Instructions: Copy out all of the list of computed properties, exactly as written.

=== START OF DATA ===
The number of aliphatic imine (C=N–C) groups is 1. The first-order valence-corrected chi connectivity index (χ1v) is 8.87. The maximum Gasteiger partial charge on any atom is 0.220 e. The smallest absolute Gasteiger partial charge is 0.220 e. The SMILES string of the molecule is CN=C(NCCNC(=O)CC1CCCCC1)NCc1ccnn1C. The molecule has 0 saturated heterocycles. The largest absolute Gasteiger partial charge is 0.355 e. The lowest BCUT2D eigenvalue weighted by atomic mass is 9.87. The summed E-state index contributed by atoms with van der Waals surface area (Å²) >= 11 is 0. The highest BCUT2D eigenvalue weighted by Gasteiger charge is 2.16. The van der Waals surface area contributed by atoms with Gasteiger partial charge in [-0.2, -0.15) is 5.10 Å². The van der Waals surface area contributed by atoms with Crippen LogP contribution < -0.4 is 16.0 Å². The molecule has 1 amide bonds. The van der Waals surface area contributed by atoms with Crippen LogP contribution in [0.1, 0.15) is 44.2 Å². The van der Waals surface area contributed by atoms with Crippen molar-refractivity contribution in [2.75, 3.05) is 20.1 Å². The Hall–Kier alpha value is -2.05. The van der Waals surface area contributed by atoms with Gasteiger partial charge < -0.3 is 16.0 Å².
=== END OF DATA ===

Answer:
The number of aliphatic imine (C=N–C) groups is 1. The first-order valence-corrected chi connectivity index (χ1v) is 8.87. The maximum Gasteiger partial charge on any atom is 0.220 e. The smallest absolute Gasteiger partial charge is 0.220 e. The SMILES string of the molecule is CN=C(NCCNC(=O)CC1CCCCC1)NCc1ccnn1C. The molecule has 0 saturated heterocycles. The largest absolute Gasteiger partial charge is 0.355 e. The lowest BCUT2D eigenvalue weighted by atomic mass is 9.87. The summed E-state index contributed by atoms with van der Waals surface area (Å²) >= 11 is 0. The highest BCUT2D eigenvalue weighted by Gasteiger charge is 2.16. The van der Waals surface area contributed by atoms with Gasteiger partial charge in [-0.2, -0.15) is 5.10 Å². The van der Waals surface area contributed by atoms with Crippen LogP contribution < -0.4 is 16.0 Å². The molecule has 1 amide bonds. The van der Waals surface area contributed by atoms with Crippen LogP contribution in [0.1, 0.15) is 44.2 Å². The van der Waals surface area contributed by atoms with Crippen molar-refractivity contribution in [2.75, 3.05) is 20.1 Å². The Hall–Kier alpha value is -2.05. The van der Waals surface area contributed by atoms with Gasteiger partial charge < -0.3 is 16.0 Å².